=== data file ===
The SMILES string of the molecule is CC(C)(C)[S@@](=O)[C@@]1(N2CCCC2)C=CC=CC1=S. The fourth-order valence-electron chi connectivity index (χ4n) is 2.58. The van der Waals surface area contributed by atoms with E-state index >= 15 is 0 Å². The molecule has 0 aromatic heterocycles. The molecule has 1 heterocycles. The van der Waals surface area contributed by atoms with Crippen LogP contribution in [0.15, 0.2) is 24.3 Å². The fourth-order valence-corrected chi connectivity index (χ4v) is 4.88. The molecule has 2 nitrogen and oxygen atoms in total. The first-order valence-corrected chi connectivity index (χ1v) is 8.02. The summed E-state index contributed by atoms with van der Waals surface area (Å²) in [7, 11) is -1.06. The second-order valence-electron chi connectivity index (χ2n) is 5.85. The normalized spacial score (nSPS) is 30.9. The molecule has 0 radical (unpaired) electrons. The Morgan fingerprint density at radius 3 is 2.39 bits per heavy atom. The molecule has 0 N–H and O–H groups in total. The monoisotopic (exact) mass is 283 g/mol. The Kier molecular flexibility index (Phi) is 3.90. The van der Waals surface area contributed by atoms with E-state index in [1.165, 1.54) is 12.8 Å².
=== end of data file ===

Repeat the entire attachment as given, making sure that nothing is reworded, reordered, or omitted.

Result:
The SMILES string of the molecule is CC(C)(C)[S@@](=O)[C@@]1(N2CCCC2)C=CC=CC1=S. The fourth-order valence-electron chi connectivity index (χ4n) is 2.58. The van der Waals surface area contributed by atoms with E-state index >= 15 is 0 Å². The molecule has 0 aromatic heterocycles. The molecule has 1 heterocycles. The van der Waals surface area contributed by atoms with Crippen LogP contribution in [0.15, 0.2) is 24.3 Å². The fourth-order valence-corrected chi connectivity index (χ4v) is 4.88. The molecule has 2 nitrogen and oxygen atoms in total. The first-order valence-corrected chi connectivity index (χ1v) is 8.02. The summed E-state index contributed by atoms with van der Waals surface area (Å²) in [7, 11) is -1.06. The second-order valence-electron chi connectivity index (χ2n) is 5.85. The normalized spacial score (nSPS) is 30.9. The molecule has 0 radical (unpaired) electrons. The Morgan fingerprint density at radius 3 is 2.39 bits per heavy atom. The molecule has 0 N–H and O–H groups in total. The monoisotopic (exact) mass is 283 g/mol. The Kier molecular flexibility index (Phi) is 3.90. The van der Waals surface area contributed by atoms with E-state index in [1.165, 1.54) is 12.8 Å².